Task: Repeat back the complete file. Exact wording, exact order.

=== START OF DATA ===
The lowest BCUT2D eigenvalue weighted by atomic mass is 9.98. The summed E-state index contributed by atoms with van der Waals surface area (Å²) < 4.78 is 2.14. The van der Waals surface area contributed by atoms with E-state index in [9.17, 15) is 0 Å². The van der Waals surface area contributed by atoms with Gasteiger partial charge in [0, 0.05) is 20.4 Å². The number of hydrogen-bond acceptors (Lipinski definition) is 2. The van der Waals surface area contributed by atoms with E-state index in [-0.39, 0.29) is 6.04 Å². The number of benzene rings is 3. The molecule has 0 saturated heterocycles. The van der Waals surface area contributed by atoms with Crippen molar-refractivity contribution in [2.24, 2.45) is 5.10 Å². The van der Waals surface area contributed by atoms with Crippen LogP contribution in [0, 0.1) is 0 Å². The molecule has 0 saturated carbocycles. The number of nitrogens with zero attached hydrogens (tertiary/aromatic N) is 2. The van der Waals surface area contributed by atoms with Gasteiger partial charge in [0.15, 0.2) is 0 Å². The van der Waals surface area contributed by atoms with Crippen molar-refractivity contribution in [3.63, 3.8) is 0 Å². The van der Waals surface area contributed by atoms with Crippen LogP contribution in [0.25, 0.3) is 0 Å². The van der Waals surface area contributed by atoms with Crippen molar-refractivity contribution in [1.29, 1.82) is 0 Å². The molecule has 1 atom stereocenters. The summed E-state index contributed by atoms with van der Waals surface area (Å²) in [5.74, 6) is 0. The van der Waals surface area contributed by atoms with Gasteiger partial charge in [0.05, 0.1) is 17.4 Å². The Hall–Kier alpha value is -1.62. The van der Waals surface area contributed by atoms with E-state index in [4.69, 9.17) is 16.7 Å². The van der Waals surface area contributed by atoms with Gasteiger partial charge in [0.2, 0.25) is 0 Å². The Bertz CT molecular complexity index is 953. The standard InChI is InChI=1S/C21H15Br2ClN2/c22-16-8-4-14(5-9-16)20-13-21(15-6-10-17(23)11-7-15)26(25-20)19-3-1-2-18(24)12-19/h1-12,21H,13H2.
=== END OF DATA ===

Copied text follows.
The lowest BCUT2D eigenvalue weighted by atomic mass is 9.98. The summed E-state index contributed by atoms with van der Waals surface area (Å²) < 4.78 is 2.14. The van der Waals surface area contributed by atoms with E-state index in [9.17, 15) is 0 Å². The van der Waals surface area contributed by atoms with Gasteiger partial charge in [0, 0.05) is 20.4 Å². The number of hydrogen-bond acceptors (Lipinski definition) is 2. The van der Waals surface area contributed by atoms with E-state index in [-0.39, 0.29) is 6.04 Å². The number of benzene rings is 3. The molecule has 0 saturated heterocycles. The van der Waals surface area contributed by atoms with Crippen molar-refractivity contribution in [2.24, 2.45) is 5.10 Å². The van der Waals surface area contributed by atoms with Crippen LogP contribution in [0, 0.1) is 0 Å². The molecule has 0 saturated carbocycles. The number of nitrogens with zero attached hydrogens (tertiary/aromatic N) is 2. The van der Waals surface area contributed by atoms with Gasteiger partial charge in [0.15, 0.2) is 0 Å². The van der Waals surface area contributed by atoms with Crippen molar-refractivity contribution in [3.63, 3.8) is 0 Å². The van der Waals surface area contributed by atoms with Crippen LogP contribution in [0.25, 0.3) is 0 Å². The van der Waals surface area contributed by atoms with Crippen molar-refractivity contribution in [1.29, 1.82) is 0 Å². The molecule has 1 atom stereocenters. The summed E-state index contributed by atoms with van der Waals surface area (Å²) in [5.74, 6) is 0. The van der Waals surface area contributed by atoms with Gasteiger partial charge in [0.05, 0.1) is 17.4 Å². The Hall–Kier alpha value is -1.62. The van der Waals surface area contributed by atoms with E-state index in [4.69, 9.17) is 16.7 Å². The van der Waals surface area contributed by atoms with Gasteiger partial charge in [0.2, 0.25) is 0 Å². The Bertz CT molecular complexity index is 953. The standard InChI is InChI=1S/C21H15Br2ClN2/c22-16-8-4-14(5-9-16)20-13-21(15-6-10-17(23)11-7-15)26(25-20)19-3-1-2-18(24)12-19/h1-12,21H,13H2.